Slavery may have been the key issue that ignited the American Civil War, but a series of political battle lines, compromises, negotiations, and institutional challenges all served as catalysts for war. Take a look at the political storms of the mid-19th century and examine the politics of the American Civil War.
Civil War politics—like all politics—is about people. Two years after the Compromise of 1850, Harriet Beecher Stowe published Uncle Tom’s Cabin. It is impossible to grasp the effect that Uncle Tom’s Cabin had after its publication. The novel was an enormous bestseller, selling hundreds of thousands of copies at a time when the nation had only about 25 million people. It sold thousands of copies overseas as well. It brought home, to a vastly increased proportion of the white North, some notion of the awful situation of black people living under slavery. Many Northerners who hadn’t cared before became sensitive to the issue because of Uncle Tom’s Cabin and Harriet Beecher Stowe.
There’s a wonderful anecdote that may be apocryphal about Abraham Lincoln meeting Harriet Beecher Stowe during the Civil War. He was introduced to her and alleged to have said, “Oh, so this is the young lady who brought on this great Civil War.” Stowe’s book had a good deal to do with increasing, in some ways, pre-existing sectional tensions. It was so loathed in the South, in fact, that several novels from the South were written as answers to Uncle Tom’s Cabin. It’s easily the most important novel in American history.
Two years after Uncle Tom’s Cabin, the Kansas-Nebraska Act of 1854 was passed, which included a provision for “popular sovereignty.” Popular sovereignty was the idea that the people of a territory should decide for themselves whether or not they wanted slavery in their territory, rather than Congress. It was the brainchild, to a degree, of Steven A. Douglas of Illinois, although the notion had come up earlier when Louis Cass had brought it up during the Campaign of 1848.
This is a transcript from the video series The American Civil War. Watch it now, on Wondrium.
Many Northerners felt that popular sovereignty violated the Missouri Compromise. This meant potentially opening up some of the territories to slavery that the Missouri Compromise had said would be closed to the practice forever. Disagreement went beyond the stage of debate and civil discourse. There was tremendous violence associated with the Kansas-Nebraska Act as pro-slavery proponents and antislavery supporters fought and killed each other in Kansas and along the Kansas-Missouri border. Virtually a minor civil war broke out to win control of the area.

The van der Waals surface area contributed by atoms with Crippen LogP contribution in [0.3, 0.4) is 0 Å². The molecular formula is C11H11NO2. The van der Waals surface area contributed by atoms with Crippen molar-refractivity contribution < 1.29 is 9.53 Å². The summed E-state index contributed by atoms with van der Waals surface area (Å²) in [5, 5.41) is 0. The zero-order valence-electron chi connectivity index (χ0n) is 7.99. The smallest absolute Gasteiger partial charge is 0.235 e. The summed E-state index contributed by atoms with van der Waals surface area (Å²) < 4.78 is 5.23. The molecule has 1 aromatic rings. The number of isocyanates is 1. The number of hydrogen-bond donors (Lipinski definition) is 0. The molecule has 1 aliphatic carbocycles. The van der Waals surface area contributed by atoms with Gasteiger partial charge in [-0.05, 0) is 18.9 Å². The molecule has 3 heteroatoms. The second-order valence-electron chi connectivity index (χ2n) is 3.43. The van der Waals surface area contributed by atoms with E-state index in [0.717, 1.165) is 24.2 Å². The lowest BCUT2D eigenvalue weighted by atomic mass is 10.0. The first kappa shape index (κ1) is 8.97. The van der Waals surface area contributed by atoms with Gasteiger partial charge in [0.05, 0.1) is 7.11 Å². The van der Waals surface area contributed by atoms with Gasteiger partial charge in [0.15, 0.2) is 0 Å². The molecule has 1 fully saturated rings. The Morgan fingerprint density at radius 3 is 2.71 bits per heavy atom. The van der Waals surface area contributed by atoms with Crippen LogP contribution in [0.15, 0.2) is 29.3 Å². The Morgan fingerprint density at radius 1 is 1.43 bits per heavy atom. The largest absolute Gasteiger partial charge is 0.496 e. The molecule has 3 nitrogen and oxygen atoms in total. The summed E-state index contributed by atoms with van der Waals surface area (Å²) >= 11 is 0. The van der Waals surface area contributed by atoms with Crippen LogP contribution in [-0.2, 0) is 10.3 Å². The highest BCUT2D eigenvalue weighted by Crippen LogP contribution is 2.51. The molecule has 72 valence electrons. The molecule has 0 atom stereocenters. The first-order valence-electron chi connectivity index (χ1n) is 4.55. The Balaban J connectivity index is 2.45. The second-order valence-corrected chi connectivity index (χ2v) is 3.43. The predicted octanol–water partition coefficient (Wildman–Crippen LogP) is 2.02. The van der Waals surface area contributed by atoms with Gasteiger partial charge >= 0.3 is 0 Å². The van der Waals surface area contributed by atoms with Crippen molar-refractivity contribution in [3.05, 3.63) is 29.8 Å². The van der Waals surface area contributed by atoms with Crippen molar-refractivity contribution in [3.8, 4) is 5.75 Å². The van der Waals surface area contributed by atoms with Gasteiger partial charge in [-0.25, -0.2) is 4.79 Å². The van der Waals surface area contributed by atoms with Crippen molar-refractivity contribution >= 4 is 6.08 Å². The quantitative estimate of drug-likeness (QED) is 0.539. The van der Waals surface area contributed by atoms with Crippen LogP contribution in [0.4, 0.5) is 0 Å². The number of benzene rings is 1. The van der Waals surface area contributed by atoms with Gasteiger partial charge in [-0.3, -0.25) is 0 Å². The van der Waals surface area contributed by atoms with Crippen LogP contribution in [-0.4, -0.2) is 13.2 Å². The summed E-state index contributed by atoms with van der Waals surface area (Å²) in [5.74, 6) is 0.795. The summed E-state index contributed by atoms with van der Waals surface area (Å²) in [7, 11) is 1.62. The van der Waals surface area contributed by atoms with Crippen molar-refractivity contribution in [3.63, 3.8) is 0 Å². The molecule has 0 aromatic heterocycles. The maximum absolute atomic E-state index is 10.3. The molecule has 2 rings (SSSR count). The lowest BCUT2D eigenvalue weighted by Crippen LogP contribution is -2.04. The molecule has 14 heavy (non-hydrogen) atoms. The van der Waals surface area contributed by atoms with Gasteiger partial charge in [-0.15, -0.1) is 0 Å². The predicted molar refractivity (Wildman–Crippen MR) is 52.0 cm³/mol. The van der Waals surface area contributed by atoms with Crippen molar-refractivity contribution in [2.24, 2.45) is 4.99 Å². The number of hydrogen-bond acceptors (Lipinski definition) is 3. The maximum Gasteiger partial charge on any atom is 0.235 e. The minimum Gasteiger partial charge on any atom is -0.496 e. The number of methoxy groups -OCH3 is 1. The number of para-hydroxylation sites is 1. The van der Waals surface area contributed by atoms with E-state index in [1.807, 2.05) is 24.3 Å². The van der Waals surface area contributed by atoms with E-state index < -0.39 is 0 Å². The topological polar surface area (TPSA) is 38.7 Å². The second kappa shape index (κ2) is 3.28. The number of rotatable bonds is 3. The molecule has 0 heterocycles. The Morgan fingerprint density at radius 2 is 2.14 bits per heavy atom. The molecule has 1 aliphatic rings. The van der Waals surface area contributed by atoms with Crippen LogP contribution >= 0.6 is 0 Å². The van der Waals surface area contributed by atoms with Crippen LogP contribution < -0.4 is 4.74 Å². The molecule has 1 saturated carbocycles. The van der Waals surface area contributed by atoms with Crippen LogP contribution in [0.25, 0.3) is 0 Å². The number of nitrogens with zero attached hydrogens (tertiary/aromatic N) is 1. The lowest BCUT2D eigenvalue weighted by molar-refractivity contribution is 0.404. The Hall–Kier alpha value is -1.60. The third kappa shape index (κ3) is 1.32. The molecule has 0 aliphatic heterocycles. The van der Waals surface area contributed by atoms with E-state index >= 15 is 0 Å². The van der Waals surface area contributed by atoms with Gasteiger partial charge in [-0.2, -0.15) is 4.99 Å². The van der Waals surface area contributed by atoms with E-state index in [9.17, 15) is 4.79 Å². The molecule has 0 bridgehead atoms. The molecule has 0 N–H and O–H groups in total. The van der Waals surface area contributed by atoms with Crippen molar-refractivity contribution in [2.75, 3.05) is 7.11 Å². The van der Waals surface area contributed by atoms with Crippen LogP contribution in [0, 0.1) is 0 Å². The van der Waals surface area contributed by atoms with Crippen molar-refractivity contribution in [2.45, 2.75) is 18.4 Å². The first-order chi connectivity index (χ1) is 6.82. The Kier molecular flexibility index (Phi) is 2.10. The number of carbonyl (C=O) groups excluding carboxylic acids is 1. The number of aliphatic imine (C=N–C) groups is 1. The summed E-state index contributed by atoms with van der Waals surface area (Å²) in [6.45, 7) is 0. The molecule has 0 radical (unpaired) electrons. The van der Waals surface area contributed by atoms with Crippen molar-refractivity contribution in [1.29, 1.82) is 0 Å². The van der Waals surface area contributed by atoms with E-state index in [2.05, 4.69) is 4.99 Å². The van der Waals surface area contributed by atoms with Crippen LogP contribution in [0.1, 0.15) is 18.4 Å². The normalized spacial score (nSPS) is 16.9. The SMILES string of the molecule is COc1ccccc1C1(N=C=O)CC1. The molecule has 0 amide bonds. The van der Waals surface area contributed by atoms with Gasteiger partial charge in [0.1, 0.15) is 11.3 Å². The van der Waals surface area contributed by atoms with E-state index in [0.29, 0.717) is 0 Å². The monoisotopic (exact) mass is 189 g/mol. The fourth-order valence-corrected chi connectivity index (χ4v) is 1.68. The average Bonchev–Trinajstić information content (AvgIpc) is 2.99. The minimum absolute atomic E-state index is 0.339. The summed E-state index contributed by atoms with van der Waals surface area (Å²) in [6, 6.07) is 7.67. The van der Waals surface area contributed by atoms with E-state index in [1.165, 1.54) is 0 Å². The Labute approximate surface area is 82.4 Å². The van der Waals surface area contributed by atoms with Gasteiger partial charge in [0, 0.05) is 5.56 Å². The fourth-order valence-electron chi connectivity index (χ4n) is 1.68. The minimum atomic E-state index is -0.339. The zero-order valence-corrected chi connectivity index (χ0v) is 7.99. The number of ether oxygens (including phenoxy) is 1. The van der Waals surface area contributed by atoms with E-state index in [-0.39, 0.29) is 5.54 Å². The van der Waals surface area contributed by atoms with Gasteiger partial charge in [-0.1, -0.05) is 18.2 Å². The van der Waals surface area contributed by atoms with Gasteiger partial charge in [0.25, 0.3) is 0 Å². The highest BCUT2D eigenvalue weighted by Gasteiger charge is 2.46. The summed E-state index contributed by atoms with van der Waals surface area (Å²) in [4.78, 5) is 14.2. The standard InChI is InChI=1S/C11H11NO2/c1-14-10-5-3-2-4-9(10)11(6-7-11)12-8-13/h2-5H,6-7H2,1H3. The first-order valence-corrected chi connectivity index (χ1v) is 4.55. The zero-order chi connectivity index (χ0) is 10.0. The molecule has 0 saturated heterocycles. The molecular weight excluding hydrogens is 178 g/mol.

In 1856, one of the more dramatic events to ever happen on the floor of either the House or the Senate occurred when Senator Charles Sumner of Massachusetts, after giving a powerful speech condemning what he called the “Crime against Kansas”—perhaps allowing slavery into Kansas—was caned on the floor of the Senate by Preston Brooks, a Representative from South Carolina. Beaten into insensibility and covered with blood, he collapsed on the floor. Charles Sumner, an abolitionist, left the Senate for three years as a result of this beating, and Massachusetts left his seat vacant.
According to Northern sentiments of the event at the time, Charles Sumner’s empty seat in the Senate was a constant reminder of the brutality and tendency toward violence on the part of white Southerners. In the white South, they reacted by sending new canes to Preston Brooks, saying that he had upheld the honor of the South against a man who not only impugned the whole region in his speech but who had also personally attacked a relative of Brooks. The caning of Sumner became a major national event.
The Dred Scott Decision
In 1857, one of the most important Supreme Court cases in U.S. history was handed down, presided over by Chief Justice Roger B. Taney. The decision in effect said that no black person could be a citizen. It asserted that the Missouri Compromise violated the Fifth Amendment’s prohibition against taking property from people without due process, that is, by saying someone couldn’t take their slave property into a part of the old Louisiana Purchase country. In effect, the decision also held that Congress must protect slave property. At issue was the case of a slave named Dred Scott, who was taken to free territory by his master and was then returned to slave territory. The question was whether Scott should have become free because he had lived in free territory. The Taney Court said no.